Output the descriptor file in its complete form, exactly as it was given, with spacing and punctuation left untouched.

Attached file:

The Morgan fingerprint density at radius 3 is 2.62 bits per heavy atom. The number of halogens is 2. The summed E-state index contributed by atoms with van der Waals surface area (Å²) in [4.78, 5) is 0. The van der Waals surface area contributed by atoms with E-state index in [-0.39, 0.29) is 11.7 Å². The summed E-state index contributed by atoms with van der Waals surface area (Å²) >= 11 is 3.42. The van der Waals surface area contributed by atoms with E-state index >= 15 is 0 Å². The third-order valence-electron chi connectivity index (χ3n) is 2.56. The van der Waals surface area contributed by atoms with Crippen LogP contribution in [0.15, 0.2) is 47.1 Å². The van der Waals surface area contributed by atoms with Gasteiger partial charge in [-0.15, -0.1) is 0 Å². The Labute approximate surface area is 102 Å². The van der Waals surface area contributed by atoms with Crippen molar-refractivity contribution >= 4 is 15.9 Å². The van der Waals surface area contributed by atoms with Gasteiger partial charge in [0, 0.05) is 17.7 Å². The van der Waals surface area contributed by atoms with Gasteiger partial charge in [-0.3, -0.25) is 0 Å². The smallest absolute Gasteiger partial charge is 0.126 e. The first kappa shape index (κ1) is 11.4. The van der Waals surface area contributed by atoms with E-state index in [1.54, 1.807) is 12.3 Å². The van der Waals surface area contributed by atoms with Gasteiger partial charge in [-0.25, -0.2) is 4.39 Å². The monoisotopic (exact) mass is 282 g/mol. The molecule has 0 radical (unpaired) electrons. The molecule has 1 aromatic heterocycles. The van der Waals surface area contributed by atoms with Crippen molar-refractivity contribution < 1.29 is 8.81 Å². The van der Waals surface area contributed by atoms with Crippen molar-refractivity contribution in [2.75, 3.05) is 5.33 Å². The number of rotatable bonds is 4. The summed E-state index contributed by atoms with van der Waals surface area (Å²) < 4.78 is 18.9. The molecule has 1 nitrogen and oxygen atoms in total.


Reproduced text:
The Morgan fingerprint density at radius 3 is 2.62 bits per heavy atom. The number of halogens is 2. The summed E-state index contributed by atoms with van der Waals surface area (Å²) in [4.78, 5) is 0. The van der Waals surface area contributed by atoms with E-state index in [-0.39, 0.29) is 11.7 Å². The summed E-state index contributed by atoms with van der Waals surface area (Å²) >= 11 is 3.42. The van der Waals surface area contributed by atoms with E-state index >= 15 is 0 Å². The third-order valence-electron chi connectivity index (χ3n) is 2.56. The van der Waals surface area contributed by atoms with Crippen LogP contribution in [0.15, 0.2) is 47.1 Å². The van der Waals surface area contributed by atoms with Gasteiger partial charge in [-0.15, -0.1) is 0 Å². The Labute approximate surface area is 102 Å². The van der Waals surface area contributed by atoms with Crippen molar-refractivity contribution >= 4 is 15.9 Å². The van der Waals surface area contributed by atoms with Gasteiger partial charge in [0, 0.05) is 17.7 Å². The van der Waals surface area contributed by atoms with Gasteiger partial charge in [-0.3, -0.25) is 0 Å². The smallest absolute Gasteiger partial charge is 0.126 e. The first kappa shape index (κ1) is 11.4. The van der Waals surface area contributed by atoms with E-state index in [1.54, 1.807) is 12.3 Å². The van der Waals surface area contributed by atoms with Gasteiger partial charge in [-0.25, -0.2) is 4.39 Å². The monoisotopic (exact) mass is 282 g/mol. The molecule has 0 radical (unpaired) electrons. The molecule has 1 aromatic heterocycles. The van der Waals surface area contributed by atoms with Crippen molar-refractivity contribution < 1.29 is 8.81 Å². The van der Waals surface area contributed by atoms with Crippen molar-refractivity contribution in [2.75, 3.05) is 5.33 Å². The number of rotatable bonds is 4. The summed E-state index contributed by atoms with van der Waals surface area (Å²) < 4.78 is 18.9. The molecule has 1 nitrogen and oxygen atoms in total.